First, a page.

Hawker Sea Hawk FGA.6 WV826
In 1999 the Malta Aviation Museum Foundation acquired Sea Hawk FGA.2, WV826 from Phoenix Aviation Museum. It is the first ship-borne jet aircraft on display and reflects part of Malta's long and historical links with the Fleet Air Arm in the post war years. WV826 has been painted to represent a No.804 Squadron FGA.6 aircraft coded 161 of the Suez Crisis period, hence the black and yellow identification stripes. Operating from HMS Bulwark, the squadron made attacks on Egyptian airfields and provided support for ground troops. On returning home early in 1957 (following a brief stop at Hal Far) the squadron transferred to HMS Ark Royal, and its fin code changed from B to O, but evidently the Suez markings were not immediately painted out.
This aircraft is in the Romney exhibition hangar.
At the end of 1944 Sydney Camm, Hawker's famous chief designer, produced an original design for a jet fighter designated the P.1040 built around Rolls Royce's new B.41 turbojet engine. After both the Air Ministry and the Admiralty remained sceptical, in October 1945 Hawker and Rolls Royce decided to proceed on their own with a prototype. Towards the end of 1945 the Navy decided that Camm's fighter and the new jet engine looked promising and an order to proceed to construct three prototypes was given in May 1946.
The first flight of VP401 was made at Boscombe Down on September 2, 1947. VP413 was the first of the naval prototypes and flew on September 3rd 1948. Deck landings were made in 1949 on H.M.S. Illustrious, as a result of which certain improvements were made. In 1949 VP401 piloted by Neville Duke won the National Air Races at Elmdon, achieving a speed of 508 mph. It then won the SBAC Trophy at an average speed of 510 mph.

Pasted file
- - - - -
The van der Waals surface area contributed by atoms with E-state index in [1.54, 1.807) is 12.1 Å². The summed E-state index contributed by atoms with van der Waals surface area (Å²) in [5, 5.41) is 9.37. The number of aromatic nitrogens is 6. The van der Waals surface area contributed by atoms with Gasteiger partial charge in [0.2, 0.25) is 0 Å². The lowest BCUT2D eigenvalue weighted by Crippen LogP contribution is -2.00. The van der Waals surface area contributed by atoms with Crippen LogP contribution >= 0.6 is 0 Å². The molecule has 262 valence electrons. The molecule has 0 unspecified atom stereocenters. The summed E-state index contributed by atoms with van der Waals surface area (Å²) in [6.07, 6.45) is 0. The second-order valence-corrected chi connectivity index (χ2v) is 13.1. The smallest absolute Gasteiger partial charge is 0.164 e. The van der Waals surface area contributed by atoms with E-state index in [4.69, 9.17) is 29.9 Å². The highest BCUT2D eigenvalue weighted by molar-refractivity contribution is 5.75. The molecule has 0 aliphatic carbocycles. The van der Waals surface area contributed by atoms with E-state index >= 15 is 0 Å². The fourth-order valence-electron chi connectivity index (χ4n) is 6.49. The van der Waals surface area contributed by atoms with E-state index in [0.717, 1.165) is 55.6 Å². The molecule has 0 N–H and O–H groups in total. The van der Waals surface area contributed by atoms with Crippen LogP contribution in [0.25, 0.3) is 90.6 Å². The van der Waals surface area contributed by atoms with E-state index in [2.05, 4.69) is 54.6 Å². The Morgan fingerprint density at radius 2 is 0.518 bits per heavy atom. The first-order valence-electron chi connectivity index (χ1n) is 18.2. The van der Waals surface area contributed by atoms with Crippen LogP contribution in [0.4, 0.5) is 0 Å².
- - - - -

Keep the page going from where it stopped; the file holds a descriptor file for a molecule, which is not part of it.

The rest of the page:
Hawkers received the first production contract from the Royal Navy for a total of 151 aircraft named Sea Hawk. It entered service with the Fleet Air Arm with No.806 Naval Air Squadron in March 1953, embarking in February 1954 on H.M.S. Eagle. The carrier then moved to the Mediterranean and its aircraft also operated from Royal Naval Air Station Hal Far (H.M.S. Falcon).
During the Suez Campaign of 1956 six squadrons of Sea Hawks took an active part from the carriers Eagle, Albion and Bulwark. The aircraft here proved its effectiveness in the ground attack role. The Royal Netherlands Naval Air service, the West German Navy and the Indian Navy were the other foreign countries which purchased and operated the Sea Hawk. The Indian Navy Sea Hawks were carried on the aircraft carrier Vikrant, in 1961 when it called at Malta. The aircraft operated from Hal Far during this period.